Sarkozy attacked for soaring expenses

Growth in presidential spending 'seven times greater' than rest of state
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The Independent Online

Soaring French presidential expenses under Nicolas Sarkozy have come under blistering political attack – despite the absence of either duck pond or moat at the Elyseé palace.

A report by an opposition MP claims the cost of running the presidency leapt by 18 per cent last year and that the cost of day-to-day expenses, such as food, jumped by more than 50 per cent to €500,000 (£426,000) a week. Less surprisingly, the cost of official visits by the hyperactive President rose by over 26 per cent.

René Dosière, a Socialist deputy who has specialised in scrutinising presidential expenses for many years, accused President Sarkozy of breaking an electoral promise to make the traditionally secretive operation of the Elyseé Palace more transparent and less onerous for the taxpayer.

He said that the increase in Elyseé spending in 2008 was seven times greater than the overall growth of state expenditure. "Spending restrictions imposed on all other departments, from which every state employee suffers in his daily work, do not extend to the presidency," said M. Dosière.

The Elyseé Palace rejected the report as politically motivated and mischievous. It pointed out that, under previous presidents, there was no such thing as a formal budget for the Elyseé. Each president spent what he wanted without any formal checks or restraints.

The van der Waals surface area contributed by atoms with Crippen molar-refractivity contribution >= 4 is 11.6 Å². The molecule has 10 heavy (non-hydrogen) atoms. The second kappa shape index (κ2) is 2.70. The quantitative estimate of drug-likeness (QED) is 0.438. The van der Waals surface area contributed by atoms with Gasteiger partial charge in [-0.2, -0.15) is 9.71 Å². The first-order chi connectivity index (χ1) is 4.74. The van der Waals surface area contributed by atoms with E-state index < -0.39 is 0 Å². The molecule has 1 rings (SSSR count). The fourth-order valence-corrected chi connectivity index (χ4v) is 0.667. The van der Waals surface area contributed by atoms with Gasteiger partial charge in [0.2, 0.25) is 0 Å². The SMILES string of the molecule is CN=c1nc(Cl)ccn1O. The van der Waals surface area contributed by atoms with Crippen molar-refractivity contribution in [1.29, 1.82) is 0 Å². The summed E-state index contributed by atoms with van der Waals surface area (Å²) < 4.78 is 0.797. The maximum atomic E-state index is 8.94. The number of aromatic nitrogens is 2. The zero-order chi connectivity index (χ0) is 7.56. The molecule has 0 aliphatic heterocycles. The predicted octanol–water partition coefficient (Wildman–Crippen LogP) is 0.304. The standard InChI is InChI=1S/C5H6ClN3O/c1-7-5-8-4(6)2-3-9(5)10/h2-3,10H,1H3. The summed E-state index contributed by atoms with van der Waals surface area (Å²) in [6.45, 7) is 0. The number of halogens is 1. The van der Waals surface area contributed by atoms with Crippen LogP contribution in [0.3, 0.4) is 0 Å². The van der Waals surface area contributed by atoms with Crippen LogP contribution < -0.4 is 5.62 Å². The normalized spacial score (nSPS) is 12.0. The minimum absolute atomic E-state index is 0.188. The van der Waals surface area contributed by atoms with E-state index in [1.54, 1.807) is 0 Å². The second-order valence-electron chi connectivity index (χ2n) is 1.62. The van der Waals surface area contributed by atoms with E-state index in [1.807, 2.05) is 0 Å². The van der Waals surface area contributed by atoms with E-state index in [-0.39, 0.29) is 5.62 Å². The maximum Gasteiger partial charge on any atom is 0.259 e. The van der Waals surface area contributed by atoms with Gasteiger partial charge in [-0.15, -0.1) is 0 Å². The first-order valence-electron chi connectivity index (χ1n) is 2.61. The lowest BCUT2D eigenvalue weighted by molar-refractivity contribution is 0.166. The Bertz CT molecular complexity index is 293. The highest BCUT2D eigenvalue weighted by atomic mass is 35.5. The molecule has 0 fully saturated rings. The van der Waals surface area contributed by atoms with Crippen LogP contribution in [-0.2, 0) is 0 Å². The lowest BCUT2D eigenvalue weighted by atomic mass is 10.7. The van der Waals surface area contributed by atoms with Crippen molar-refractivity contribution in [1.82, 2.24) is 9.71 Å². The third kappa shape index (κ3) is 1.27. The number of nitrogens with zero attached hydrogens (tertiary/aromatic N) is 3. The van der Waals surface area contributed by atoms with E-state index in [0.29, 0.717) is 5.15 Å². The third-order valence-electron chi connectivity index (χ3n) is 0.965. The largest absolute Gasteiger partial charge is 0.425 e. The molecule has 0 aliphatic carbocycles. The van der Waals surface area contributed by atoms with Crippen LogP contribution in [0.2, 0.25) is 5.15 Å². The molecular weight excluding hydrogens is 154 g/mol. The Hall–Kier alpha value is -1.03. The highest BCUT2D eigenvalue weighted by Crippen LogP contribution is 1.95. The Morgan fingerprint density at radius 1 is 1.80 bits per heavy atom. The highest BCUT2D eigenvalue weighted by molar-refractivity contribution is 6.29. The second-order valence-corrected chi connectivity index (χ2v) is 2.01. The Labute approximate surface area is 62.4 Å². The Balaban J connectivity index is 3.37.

Since there was no agreed budget for the presidency in 2007 (when M. Sarkozy came to power), it was meaningless to say that the spending had increased by 18.3 per cent in 2008.

The head of President Sarkozy's private office, Christian Frémont, said that the €110m budget agreed for the Elyseé in 2008 was "the first in the history of the French republic. Previously, presidencies just lived on the hoof."

Actual spending, M. Frémont said, totalled €113m – only just over the figure agreed by both houses of the French parliament.

M. Dosière's office said that its comparisons were based on actual presidential expenditure in previous years, formal budget or not. Despite M. Sarkozy's campaign promises of more transparency, the entire Elyseé budget consisted of just six lines. It was therefore impossible to say how the Sarkozy presidency had come to spend €26m last year – €500,000 a week – on "current expenses", including food, wine, receptions, mail and telephone and electricity bills.

The Socialist MP pointed out that President Sarkozy had awarded himself a 140 per cent pay rise in 2007 – his monthly salary is now €19,000 – and promised in return not to live at the state's expense, as previous presidents had done. To know whether this promise had been kept, M. Dosière said, taxpayers would have to await a more detailed examination of the Elyseé expenditure, promised by the state audit service by the end of next month.

M. Dosière saved his most scornful remarks for the presidential travel expenses, which jumped by 26.3 per cent to about €300,000 a week. "Since the President regards himself as the premier ecologist in France," he said, "it might be useful if he also published figures on the environmental cost of his travels." M. Dosière also criticised a 13.4 per cent rise in the cost of the annual Elyseé garden party.